Appeal from Common Pleas Court, Crawford County; Honorable P. Richard Thomas, President Judge.
Harold H. Cramer, Asst. Chief Counsel, with him, John L. Heaton, Chief Counsel, for appellant.
No appearance for appellee.
Crumlish, Jr., President Judge, and Palladino (p.) and Smith, JJ.
[ 128 Pa. Commw. Page 481]
The Department of Transportation, Bureau of Driver Licensing (DOT) appeals an order of the Court of Common Pleas of Crawford County (trial court) which reversed DOT's suspension of the vehicle operating privileges of Gretta Marie Heeter (Appellee). For the reasons that follow, we reverse.
Appellee was cited on June 23, 1988 for violation of Section 6308 of the Crimes Code.*fn1 On June 27, 1988,
[ 128 Pa. Commw. Page 482]
Appellee pleaded guilty and paid the fine plus costs assessed for the offense. As a result of this conviction, pursuant to Section 6310.4 of the Crimes Code,*fn2 Appellee was notified on August 11, 1988 by DOT that her vehicle operating privileges were being suspended for a period of 90 days.
On appeal to the trial court, the Appellee argued that she had not knowingly or intentionally transported alcohol but that she was an innocent passenger in a car that had beer in the trunk. Also, Appellee argued that, because the law regarding license suspension was new and the district justice told her that he did not know any more about the new law than she did, her guilty plea was uninformed. The trial court sustained Appellee's appeal because "[n]either defendant nor the District Justice or Appellee was fully cognizant of the ramifications of said plea due to the enactment of the suspension legislation less than a month previous to the event."*fn3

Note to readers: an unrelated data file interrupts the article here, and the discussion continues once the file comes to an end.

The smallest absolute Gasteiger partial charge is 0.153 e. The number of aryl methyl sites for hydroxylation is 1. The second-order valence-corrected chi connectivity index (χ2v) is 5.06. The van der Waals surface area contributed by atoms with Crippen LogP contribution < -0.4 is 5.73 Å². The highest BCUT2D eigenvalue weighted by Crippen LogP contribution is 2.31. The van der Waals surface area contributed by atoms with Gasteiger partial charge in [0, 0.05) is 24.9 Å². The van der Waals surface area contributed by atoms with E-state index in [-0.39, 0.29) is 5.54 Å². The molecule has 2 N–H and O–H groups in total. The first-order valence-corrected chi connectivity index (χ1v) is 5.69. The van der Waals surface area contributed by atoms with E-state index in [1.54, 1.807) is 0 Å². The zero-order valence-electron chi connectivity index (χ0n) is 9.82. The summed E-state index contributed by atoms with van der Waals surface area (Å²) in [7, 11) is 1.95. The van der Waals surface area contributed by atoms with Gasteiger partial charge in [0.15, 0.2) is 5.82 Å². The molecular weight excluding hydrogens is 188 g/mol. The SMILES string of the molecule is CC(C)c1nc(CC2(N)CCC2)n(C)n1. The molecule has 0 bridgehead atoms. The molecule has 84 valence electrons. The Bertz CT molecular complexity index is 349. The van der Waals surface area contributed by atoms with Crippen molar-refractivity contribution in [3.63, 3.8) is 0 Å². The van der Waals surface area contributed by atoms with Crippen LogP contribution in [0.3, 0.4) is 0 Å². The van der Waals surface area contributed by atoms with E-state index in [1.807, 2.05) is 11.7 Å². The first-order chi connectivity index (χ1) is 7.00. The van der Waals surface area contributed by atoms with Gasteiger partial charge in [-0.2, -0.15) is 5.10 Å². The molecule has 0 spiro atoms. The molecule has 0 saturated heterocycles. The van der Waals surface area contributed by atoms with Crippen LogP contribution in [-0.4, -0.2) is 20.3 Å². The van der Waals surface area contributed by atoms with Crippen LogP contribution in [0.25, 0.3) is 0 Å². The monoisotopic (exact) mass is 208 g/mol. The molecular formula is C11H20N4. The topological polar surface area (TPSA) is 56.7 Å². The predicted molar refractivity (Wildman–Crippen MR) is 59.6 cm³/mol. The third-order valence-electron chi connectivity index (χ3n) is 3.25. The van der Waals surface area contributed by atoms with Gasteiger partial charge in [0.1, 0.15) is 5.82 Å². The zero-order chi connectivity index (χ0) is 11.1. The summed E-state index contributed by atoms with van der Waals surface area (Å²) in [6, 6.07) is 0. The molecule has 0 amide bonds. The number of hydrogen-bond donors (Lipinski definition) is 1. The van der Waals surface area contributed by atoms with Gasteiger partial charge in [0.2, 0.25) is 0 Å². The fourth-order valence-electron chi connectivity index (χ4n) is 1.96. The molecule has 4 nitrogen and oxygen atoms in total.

It is clear that in a license suspension appeal the only issues are whether the licensee was in fact convicted
[ 128 Pa. Commw. Page 483]
and whether DOT has acted in accordance with applicable law. Department of Transportation, Bureau of Traffic Safety v. Valentine, 71 Pa. Commonwealth Ct. 8, 453 A.2d 742 (1982). The underlying criminal conviction may not be challenged in a suspension appeal, which is civil in nature. Department of Transportation, Bureau of Traffic Safety v. Calloway, 60 Pa. Commonwealth Ct. 647, 432 A.2d 322 (1981). When the motorist becomes aware that he is going to lose driving privileges as a result of paying a fine, his only remedy is to seek allowance of an appeal nunc pro ...